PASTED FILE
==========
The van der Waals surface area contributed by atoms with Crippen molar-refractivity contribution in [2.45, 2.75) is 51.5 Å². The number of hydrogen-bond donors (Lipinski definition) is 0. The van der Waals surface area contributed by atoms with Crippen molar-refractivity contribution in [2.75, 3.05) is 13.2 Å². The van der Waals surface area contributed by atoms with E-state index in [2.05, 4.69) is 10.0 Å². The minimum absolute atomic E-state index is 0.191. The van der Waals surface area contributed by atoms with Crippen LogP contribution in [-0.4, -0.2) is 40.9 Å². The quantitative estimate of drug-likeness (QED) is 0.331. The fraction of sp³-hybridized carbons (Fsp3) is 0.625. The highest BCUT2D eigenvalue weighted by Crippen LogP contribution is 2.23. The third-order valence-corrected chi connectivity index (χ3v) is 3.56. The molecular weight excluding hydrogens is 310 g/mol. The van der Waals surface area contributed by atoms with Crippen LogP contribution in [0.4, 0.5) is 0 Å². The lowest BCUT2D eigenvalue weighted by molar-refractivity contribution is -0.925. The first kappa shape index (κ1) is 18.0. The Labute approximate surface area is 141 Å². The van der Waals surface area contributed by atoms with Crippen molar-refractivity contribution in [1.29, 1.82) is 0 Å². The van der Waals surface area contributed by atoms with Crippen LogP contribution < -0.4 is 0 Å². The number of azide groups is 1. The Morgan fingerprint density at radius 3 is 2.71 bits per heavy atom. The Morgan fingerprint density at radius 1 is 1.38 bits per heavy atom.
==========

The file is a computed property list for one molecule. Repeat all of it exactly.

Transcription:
The van der Waals surface area contributed by atoms with Crippen molar-refractivity contribution in [2.45, 2.75) is 51.5 Å². The number of hydrogen-bond donors (Lipinski definition) is 0. The van der Waals surface area contributed by atoms with Crippen molar-refractivity contribution in [2.75, 3.05) is 13.2 Å². The van der Waals surface area contributed by atoms with E-state index in [2.05, 4.69) is 10.0 Å². The minimum absolute atomic E-state index is 0.191. The van der Waals surface area contributed by atoms with Crippen LogP contribution in [-0.4, -0.2) is 40.9 Å². The quantitative estimate of drug-likeness (QED) is 0.331. The fraction of sp³-hybridized carbons (Fsp3) is 0.625. The highest BCUT2D eigenvalue weighted by Crippen LogP contribution is 2.23. The third-order valence-corrected chi connectivity index (χ3v) is 3.56. The molecular weight excluding hydrogens is 310 g/mol. The van der Waals surface area contributed by atoms with Crippen LogP contribution in [0.4, 0.5) is 0 Å². The lowest BCUT2D eigenvalue weighted by molar-refractivity contribution is -0.925. The first kappa shape index (κ1) is 18.0. The Labute approximate surface area is 141 Å². The van der Waals surface area contributed by atoms with Crippen molar-refractivity contribution in [1.29, 1.82) is 0 Å². The van der Waals surface area contributed by atoms with Crippen LogP contribution < -0.4 is 0 Å². The number of azide groups is 1. The Morgan fingerprint density at radius 3 is 2.71 bits per heavy atom. The Morgan fingerprint density at radius 1 is 1.38 bits per heavy atom.